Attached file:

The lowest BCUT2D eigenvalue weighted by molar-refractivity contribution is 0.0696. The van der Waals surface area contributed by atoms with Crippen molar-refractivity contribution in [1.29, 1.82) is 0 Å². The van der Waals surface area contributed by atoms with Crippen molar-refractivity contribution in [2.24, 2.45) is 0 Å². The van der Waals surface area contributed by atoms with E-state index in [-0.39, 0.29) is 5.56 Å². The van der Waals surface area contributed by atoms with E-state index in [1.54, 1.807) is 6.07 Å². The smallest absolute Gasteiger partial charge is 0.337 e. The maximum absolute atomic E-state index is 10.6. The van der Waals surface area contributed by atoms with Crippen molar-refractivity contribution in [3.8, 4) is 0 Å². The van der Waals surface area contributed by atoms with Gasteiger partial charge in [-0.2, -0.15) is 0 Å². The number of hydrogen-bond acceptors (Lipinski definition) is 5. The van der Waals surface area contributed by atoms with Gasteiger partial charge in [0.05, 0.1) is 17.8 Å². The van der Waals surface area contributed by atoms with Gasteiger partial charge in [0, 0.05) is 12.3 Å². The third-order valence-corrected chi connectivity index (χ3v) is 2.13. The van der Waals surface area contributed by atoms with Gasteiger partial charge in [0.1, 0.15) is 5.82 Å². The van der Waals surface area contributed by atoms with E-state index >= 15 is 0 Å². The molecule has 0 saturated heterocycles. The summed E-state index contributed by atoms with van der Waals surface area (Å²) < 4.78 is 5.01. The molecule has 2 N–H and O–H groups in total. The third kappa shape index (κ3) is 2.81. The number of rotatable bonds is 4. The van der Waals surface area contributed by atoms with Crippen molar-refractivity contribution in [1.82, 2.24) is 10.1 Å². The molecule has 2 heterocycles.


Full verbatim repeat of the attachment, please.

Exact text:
The lowest BCUT2D eigenvalue weighted by molar-refractivity contribution is 0.0696. The van der Waals surface area contributed by atoms with Crippen molar-refractivity contribution in [1.29, 1.82) is 0 Å². The van der Waals surface area contributed by atoms with Crippen molar-refractivity contribution in [2.24, 2.45) is 0 Å². The van der Waals surface area contributed by atoms with E-state index in [-0.39, 0.29) is 5.56 Å². The van der Waals surface area contributed by atoms with E-state index in [1.54, 1.807) is 6.07 Å². The smallest absolute Gasteiger partial charge is 0.337 e. The maximum absolute atomic E-state index is 10.6. The van der Waals surface area contributed by atoms with Crippen molar-refractivity contribution in [3.8, 4) is 0 Å². The van der Waals surface area contributed by atoms with Gasteiger partial charge in [-0.2, -0.15) is 0 Å². The number of hydrogen-bond acceptors (Lipinski definition) is 5. The van der Waals surface area contributed by atoms with Gasteiger partial charge in [0.05, 0.1) is 17.8 Å². The van der Waals surface area contributed by atoms with Gasteiger partial charge in [0, 0.05) is 12.3 Å². The third-order valence-corrected chi connectivity index (χ3v) is 2.13. The van der Waals surface area contributed by atoms with Gasteiger partial charge in [0.1, 0.15) is 5.82 Å². The van der Waals surface area contributed by atoms with E-state index >= 15 is 0 Å². The molecule has 0 saturated heterocycles. The summed E-state index contributed by atoms with van der Waals surface area (Å²) < 4.78 is 5.01. The molecule has 2 N–H and O–H groups in total. The third kappa shape index (κ3) is 2.81. The number of rotatable bonds is 4. The van der Waals surface area contributed by atoms with Crippen molar-refractivity contribution in [1.82, 2.24) is 10.1 Å². The molecule has 2 heterocycles.